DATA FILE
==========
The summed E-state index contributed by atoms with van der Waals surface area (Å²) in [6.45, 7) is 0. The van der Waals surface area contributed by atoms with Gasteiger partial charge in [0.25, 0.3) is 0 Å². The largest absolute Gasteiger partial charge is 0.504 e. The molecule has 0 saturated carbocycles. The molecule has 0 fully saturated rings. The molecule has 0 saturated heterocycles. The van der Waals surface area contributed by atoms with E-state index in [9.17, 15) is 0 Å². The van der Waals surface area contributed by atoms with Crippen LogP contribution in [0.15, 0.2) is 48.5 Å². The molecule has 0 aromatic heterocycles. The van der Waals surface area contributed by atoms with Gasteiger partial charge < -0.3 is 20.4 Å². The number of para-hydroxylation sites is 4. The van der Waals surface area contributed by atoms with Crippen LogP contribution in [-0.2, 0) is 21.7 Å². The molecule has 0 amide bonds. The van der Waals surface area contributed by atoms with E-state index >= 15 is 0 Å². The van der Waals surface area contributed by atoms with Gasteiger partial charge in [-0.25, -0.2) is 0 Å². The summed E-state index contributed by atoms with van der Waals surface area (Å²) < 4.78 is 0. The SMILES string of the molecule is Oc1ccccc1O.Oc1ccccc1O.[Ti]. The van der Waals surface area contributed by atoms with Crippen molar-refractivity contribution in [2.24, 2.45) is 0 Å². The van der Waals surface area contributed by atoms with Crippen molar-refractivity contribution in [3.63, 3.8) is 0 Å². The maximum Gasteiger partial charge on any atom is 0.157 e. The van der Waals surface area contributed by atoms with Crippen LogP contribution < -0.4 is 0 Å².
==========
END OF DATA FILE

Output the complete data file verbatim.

The summed E-state index contributed by atoms with van der Waals surface area (Å²) in [6.45, 7) is 0. The van der Waals surface area contributed by atoms with Gasteiger partial charge in [0.25, 0.3) is 0 Å². The largest absolute Gasteiger partial charge is 0.504 e. The molecule has 0 saturated carbocycles. The molecule has 0 fully saturated rings. The molecule has 0 saturated heterocycles. The van der Waals surface area contributed by atoms with E-state index in [9.17, 15) is 0 Å². The van der Waals surface area contributed by atoms with Crippen LogP contribution in [0.15, 0.2) is 48.5 Å². The molecule has 0 aromatic heterocycles. The van der Waals surface area contributed by atoms with Gasteiger partial charge < -0.3 is 20.4 Å². The number of para-hydroxylation sites is 4. The van der Waals surface area contributed by atoms with Crippen LogP contribution in [-0.2, 0) is 21.7 Å². The molecule has 0 amide bonds. The van der Waals surface area contributed by atoms with E-state index >= 15 is 0 Å². The van der Waals surface area contributed by atoms with Gasteiger partial charge in [-0.25, -0.2) is 0 Å². The summed E-state index contributed by atoms with van der Waals surface area (Å²) < 4.78 is 0. The SMILES string of the molecule is Oc1ccccc1O.Oc1ccccc1O.[Ti]. The van der Waals surface area contributed by atoms with Crippen molar-refractivity contribution in [2.24, 2.45) is 0 Å². The van der Waals surface area contributed by atoms with Crippen molar-refractivity contribution in [3.63, 3.8) is 0 Å². The maximum Gasteiger partial charge on any atom is 0.157 e. The van der Waals surface area contributed by atoms with Crippen LogP contribution < -0.4 is 0 Å².